Spectroscopic survey selection functions: this figure illustrates two essential elements of the selection functions in spectroscopy surveys that must be accounted for rigorously in analyses of spectroscopic surveys of stars in the Galaxy. The specific case is taken from Bovy et al. (2012d) and discussed in Sect. 6.3. The left panel shows in grayscale the number density of stars with SDSS photometry (presumed to be complete) within the G-dwarf target selection box in (r,gr) space the contours show the distribution of stars that resulted in successful spectroscopic catalog entries (the spectroscopic completeness), after ‘bright’ and ‘faint’ plates were taken (see Bovy et al. 2012d) obviously the distributions differ distinctly, as also the marginalized histograms show. The right panel shows the fraction of ‘available’ G-dwarf targets that were assigned fibers clearly that fraction varies dramatically with Galactic coordinates

The selection function can then be expressed as a function S(r) of the relevant quantities r from the photometric catalog this function expresses the relative fraction of entries in the spectroscopic catalog with respect to the complete photometric catalog, as a function of r. We will not concern ourselves here with how this function is derived for the spectroscopic survey in question an example is given in Appendix A of Bovy et al. (2012d) and Fig. 8. We assume that the SSF is unbiased in velocity space, that is, that all velocities have equal probability of being observed, such that the SSF only affects analyses concerned with the spatial densities of objects. If we then want to infer the spatial density in x≡(R,z,ϕ) of a set of spectroscopic objects, we need to constrain the joint distribution λ(θ) of r, x, and whichever other parameters f are necessary to relate x to r (for example, when photometric distances are used, the metallicity can be used in addition to purely photometric properties to calculate x) we denote all arguments of λ as θ≡(r,x,f). The joint distribution can be written as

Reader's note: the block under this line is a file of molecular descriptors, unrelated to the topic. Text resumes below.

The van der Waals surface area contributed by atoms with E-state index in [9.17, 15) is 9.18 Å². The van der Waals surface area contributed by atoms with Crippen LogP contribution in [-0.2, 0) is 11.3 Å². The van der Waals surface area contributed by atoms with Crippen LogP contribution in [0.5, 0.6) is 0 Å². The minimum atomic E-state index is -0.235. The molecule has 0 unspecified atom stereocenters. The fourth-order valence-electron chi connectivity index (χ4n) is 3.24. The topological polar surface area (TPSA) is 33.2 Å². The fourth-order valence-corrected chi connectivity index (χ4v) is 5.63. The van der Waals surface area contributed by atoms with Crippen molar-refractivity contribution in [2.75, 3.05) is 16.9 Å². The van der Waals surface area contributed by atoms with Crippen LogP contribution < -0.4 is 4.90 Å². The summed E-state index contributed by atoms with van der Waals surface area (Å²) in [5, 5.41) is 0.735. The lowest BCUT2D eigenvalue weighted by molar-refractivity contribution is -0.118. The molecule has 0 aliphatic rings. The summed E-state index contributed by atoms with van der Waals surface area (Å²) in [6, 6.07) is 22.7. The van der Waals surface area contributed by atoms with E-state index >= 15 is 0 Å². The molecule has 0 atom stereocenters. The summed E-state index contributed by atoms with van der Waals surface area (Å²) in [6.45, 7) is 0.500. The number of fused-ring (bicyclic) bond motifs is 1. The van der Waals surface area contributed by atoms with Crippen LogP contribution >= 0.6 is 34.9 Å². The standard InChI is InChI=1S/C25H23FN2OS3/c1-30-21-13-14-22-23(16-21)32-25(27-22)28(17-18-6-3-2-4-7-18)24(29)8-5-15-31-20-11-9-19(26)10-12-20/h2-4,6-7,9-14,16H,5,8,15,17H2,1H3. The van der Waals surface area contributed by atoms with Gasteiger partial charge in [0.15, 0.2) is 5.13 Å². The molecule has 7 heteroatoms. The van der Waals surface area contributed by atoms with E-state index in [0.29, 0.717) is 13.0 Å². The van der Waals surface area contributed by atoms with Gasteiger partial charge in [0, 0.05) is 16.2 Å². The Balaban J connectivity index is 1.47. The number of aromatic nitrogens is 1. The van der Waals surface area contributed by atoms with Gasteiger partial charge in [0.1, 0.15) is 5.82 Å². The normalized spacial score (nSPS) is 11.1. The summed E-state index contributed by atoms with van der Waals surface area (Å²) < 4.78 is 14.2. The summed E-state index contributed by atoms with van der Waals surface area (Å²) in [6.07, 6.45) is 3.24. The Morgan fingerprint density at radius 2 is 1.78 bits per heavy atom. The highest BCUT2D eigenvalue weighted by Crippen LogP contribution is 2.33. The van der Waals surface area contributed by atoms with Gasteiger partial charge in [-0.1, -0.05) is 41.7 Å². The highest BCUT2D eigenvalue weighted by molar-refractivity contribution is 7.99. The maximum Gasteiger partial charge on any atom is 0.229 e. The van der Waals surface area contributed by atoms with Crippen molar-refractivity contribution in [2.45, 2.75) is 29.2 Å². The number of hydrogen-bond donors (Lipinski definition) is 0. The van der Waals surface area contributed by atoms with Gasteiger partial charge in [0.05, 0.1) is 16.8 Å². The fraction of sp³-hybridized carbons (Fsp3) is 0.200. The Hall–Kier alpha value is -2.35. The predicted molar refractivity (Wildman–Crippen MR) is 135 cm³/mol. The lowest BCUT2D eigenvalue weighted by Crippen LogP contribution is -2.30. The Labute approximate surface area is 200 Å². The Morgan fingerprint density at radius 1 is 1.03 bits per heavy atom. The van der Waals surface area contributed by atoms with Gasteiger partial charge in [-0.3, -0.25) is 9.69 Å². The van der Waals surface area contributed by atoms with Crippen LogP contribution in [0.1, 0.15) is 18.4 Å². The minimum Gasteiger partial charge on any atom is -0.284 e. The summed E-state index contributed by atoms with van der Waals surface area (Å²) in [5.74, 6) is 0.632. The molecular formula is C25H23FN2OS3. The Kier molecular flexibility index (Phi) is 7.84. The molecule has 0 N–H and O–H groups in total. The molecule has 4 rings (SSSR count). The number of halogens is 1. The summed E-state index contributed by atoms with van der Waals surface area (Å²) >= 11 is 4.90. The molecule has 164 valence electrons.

where ρ(r,f|x) is the distribution of r and f as a function of x, and |J| is a Jacobian, transforming from the heliocentric frame to the Galactocentric one. As discussed in Bovy et al. (2012d), the correct likelihood to fit is

where the product is over all spectroscopic data points. This likelihood simply states that the observed rate is normalized over the volume in θ space that could have been observed within the survey selection constraints as expressed by the SSF.

For example, in the SEGUE example discussed above, we may further assume for simplicity that the distance is obtained simply as d(r,gr) (that is, ignoring the metallicity, such that there are no f) with no uncertainty, and that the distribution of colors gr is uniform over the observed color range, then λ(θ) can be written as

where l and b are Galactic longitude and latitude, respectively δ(rr[x,gr,,b]) is a Dirac delta function that expresses the photometric distance. The likelihood then reduces to

where we have assumed that we only want to fit parameters of ν (such that the SSF can be dropped from the numerator). For a survey of a limited number of lines of sight such as SEGUE, the integral over l and b can be re-written as a sum over the lines of sight.

Assuming that the SSF does not depend on the velocity, fitting a joint distribution function model for the positions and velocity, for example when fitting dynamical models to data, uses a similar expression, with the density ν simply getting replaced by the distribution function, and the integral in the denominator in Eq. (5) includes an additional integration over velocities v. For example, in the context of the simplified SEGUE example, we fit a DF f(x,v|p) with parameters p using the likelihood

$mathcal(oldsymbol ) = prod_i frac<oldsymbol(oldsymbol_i,oldsymbol_i|oldsymbol )>r, mathrm(g-r) mathrm l,mathrmb,mathrmoldsymbololdsymbol(oldsymbol(r,g-r,ell ,b),oldsymbol|oldsymbol )|J|S(r,g-r,ell,b)>.$